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Obesities, Volume 2, Issue 1 (March 2022) – 10 articles

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12 pages, 2802 KiB  
Article
Weight-Biased Language across 30 Years of Australian News Reporting on Obesity: Associations with Public Health Policy
by Sharon Grant, Arezou Soltani Panah and Anthony McCosker
Obesities 2022, 2(1), 103-114; https://doi.org/10.3390/obesities2010010 - 01 Mar 2022
Cited by 2 | Viewed by 3109
Abstract
(1) Background: This study tracked the reporting of obesity in the Australian news media over three decades and how changing representations over time were linked to obesity-related public health policy developments. (2) Methods: Machine learning and computational language analysis techniques (word embedding, dichotomous [...] Read more.
(1) Background: This study tracked the reporting of obesity in the Australian news media over three decades and how changing representations over time were linked to obesity-related public health policy developments. (2) Methods: Machine learning and computational language analysis techniques (word embedding, dichotomous bias mapping) were used to identify language biases associated with obesity in 157,237 relevant articles drawn from the Australian Dow Jones digital database of print news media articles from 1990 to 2019. (3) Results: Obesity-related terms were stigmatised on four key dimensions (gender, health, socioeconomic status, stereotypes), with language biased towards femininity and lower socioeconomic status in particular. Biases remained relatively steady from 2005 to 2019, despite recent policy initiatives directly seeking to address obesity stigma. To some degree, for each of the four dimensions, cosine values moved toward 0 over time (i.e., no association with one dimension poll or the other), but remained around 0.20. There was a strong relationship between news media and public health policy discourse over the 30-year study period. (4) Conclusions: With increasing recognition of the health consequences of weight stigma, policymakers and the media must work together to ensure public weight management narratives avoid discourse that may stigmatise heavier individuals, particularly women, and/or reinforce negative obesity stereotypes. Full article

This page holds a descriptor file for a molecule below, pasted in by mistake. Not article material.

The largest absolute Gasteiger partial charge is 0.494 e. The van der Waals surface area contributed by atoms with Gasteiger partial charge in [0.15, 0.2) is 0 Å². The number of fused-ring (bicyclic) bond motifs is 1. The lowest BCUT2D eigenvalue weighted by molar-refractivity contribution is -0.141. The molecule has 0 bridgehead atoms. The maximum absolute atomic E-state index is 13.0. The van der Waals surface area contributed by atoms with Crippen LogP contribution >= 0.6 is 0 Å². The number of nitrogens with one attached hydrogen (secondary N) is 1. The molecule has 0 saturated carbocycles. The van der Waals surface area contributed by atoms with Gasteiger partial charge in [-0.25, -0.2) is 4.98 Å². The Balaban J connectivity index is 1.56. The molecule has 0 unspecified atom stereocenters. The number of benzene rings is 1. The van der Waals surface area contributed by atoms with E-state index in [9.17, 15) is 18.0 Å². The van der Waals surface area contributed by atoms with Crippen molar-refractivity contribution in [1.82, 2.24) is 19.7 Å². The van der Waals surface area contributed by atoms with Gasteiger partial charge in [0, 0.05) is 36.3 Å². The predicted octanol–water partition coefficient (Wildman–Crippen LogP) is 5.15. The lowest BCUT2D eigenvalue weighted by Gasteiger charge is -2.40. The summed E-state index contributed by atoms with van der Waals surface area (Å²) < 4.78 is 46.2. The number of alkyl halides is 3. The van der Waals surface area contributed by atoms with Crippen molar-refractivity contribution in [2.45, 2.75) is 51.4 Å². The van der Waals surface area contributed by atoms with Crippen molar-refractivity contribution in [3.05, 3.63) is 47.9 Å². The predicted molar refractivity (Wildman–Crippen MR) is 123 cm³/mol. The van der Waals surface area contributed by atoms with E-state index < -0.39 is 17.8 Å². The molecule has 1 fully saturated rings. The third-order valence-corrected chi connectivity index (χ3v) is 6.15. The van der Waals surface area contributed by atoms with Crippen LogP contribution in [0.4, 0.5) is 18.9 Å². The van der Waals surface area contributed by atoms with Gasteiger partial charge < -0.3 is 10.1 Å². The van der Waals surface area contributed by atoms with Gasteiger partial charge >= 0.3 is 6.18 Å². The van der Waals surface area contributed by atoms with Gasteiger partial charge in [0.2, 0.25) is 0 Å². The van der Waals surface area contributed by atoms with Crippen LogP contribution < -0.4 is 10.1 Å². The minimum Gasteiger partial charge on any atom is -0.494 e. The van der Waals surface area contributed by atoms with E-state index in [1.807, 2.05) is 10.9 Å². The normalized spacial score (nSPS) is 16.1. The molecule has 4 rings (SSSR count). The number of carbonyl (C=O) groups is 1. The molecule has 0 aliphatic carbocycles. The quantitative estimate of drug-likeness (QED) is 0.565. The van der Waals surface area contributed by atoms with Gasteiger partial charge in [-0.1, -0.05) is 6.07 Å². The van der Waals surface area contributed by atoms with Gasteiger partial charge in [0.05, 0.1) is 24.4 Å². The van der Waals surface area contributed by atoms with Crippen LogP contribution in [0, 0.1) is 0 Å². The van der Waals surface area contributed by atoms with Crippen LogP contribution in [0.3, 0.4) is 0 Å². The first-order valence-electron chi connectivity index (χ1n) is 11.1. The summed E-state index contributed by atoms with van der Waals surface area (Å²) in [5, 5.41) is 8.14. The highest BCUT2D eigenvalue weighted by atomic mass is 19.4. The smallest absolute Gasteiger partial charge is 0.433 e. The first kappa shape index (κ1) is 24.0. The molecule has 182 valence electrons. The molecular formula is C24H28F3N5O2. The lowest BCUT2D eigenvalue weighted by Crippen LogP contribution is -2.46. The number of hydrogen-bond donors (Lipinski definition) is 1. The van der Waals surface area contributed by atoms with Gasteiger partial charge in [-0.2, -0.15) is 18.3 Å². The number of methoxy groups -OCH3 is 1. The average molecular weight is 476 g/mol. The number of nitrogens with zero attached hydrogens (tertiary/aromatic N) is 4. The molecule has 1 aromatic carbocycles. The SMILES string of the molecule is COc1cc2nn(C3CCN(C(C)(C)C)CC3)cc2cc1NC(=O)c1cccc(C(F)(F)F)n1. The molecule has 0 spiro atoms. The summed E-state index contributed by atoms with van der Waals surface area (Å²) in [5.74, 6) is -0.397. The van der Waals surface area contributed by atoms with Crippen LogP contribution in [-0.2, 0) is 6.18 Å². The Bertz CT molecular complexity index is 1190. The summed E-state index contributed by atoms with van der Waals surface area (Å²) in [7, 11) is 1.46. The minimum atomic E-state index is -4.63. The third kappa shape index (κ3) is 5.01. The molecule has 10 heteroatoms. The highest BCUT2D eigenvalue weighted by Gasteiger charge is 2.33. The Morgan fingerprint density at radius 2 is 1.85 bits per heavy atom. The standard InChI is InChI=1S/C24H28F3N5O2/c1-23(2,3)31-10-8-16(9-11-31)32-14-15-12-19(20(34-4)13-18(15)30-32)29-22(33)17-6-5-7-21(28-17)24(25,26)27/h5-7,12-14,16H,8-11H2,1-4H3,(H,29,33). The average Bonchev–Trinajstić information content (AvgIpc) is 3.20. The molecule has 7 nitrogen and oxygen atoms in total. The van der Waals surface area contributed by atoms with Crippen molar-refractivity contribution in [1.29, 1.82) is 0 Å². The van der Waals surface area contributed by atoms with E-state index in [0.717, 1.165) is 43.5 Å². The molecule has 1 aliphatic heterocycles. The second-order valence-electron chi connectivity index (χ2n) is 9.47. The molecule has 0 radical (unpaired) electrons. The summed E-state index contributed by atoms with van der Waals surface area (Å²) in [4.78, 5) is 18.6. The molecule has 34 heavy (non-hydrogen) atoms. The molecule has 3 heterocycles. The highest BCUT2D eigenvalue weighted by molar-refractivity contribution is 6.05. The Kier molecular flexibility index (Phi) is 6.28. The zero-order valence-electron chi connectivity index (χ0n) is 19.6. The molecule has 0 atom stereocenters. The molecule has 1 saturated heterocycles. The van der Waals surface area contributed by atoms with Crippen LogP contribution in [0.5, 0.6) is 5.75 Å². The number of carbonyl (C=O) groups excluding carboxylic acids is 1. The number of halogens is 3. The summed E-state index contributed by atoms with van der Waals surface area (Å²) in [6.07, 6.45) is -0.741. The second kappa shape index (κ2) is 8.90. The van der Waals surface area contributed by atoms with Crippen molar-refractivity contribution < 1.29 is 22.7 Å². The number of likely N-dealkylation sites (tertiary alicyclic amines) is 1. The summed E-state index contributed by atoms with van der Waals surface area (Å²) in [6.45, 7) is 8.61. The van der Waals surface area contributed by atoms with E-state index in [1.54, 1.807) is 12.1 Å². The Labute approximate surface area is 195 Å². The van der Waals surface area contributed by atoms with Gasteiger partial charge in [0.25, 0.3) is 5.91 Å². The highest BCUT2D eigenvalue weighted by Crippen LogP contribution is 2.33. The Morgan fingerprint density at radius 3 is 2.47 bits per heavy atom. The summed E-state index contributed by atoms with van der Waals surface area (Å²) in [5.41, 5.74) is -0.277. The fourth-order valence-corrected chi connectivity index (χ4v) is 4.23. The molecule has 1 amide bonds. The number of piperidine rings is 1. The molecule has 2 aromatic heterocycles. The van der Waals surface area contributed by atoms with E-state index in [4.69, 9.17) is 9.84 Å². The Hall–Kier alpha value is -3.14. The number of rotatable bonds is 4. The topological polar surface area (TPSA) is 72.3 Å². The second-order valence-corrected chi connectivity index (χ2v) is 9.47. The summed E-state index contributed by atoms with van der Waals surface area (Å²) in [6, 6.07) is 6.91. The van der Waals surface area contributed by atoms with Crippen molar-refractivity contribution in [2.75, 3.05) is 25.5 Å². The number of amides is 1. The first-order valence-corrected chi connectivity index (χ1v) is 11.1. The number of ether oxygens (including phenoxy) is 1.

(This article belongs to the Special Issue Weight Stigma: Experiences, Consequences, Causes and Remedies)
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9 pages, 487 KiB  
Article
Acute Effects of Muay Thai on Blood Pressure and Heart Rate in Adolescents with Overweight/Obesity
by Bruna Thamyres Ciccotti Saraiva, Wagner Luiz do Prado, Luiz Carlos Marques Vanderlei, Vinícius Flávio Milanez, Tatiana Machado de Mattos Damato, Amanda Barbosa dos Santos, William Rodrigues Tebar and Diego Giulliano Destro Christofaro
Obesities 2022, 2(1), 94-102; https://doi.org/10.3390/obesities2010009 - 23 Feb 2022
Cited by 1 | Viewed by 3031
Abstract
Background: To analyze the effects of a single session of Muay Thai (MT) on blood pressure and heart rate in adolescents with overweight/obesity. Methods: A total of 27 adolescents with overweight/obesity (12.85 ± 2.08 years), 13 girls and 14 boys, performed 60 min [...] Read more.
Background: To analyze the effects of a single session of Muay Thai (MT) on blood pressure and heart rate in adolescents with overweight/obesity. Methods: A total of 27 adolescents with overweight/obesity (12.85 ± 2.08 years), 13 girls and 14 boys, performed 60 min of MT composed of general and modality-specific exercises, as well as combat at the end. Anthropometric measurements were taken and body fat (BF) was measured using DEXA. Excess weight was attested via the body mass index (BMI) and BF. Systolic blood pressure (SBP), diastolic blood pressure (DBP) and heart rate (HR) were measured by an oscillometric device before, immediately after MT, and 10, 20 and 30 min of recovery. Results: SBP decreased in boys after 20 min (d = −0.73) and 30 min (d = −0.78) of recovery, and in girls after 20 min (d = −0.56). DBP decreased in girls immediately after the session (d = −0.90) and after 10 min (d = −1.00); for the total sample, when analyzed across sex, DBP decreased immediately after the session (d = −0.70) and after 10 min (d = −0.52). No effect of MT on HR recovery was observed. Conclusions: A single MT session induces positive changes in blood pressure, with a greater impact on SBP in girls. Full article
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18 pages, 322 KiB  
Article
Weight-Normative versus Weight-Inclusive Narratives in Weight-Related Public Health Campaigns: Effects on Anti-Fat Attitudes, Stigma, Motivation, and Self-Efficacy
by Suzy McGregor, Stephanie Roberts, Sharon L. Grant and Elyse O’Loghlen
Obesities 2022, 2(1), 76-93; https://doi.org/10.3390/obesities2010008 - 21 Feb 2022
Cited by 1 | Viewed by 4792
Abstract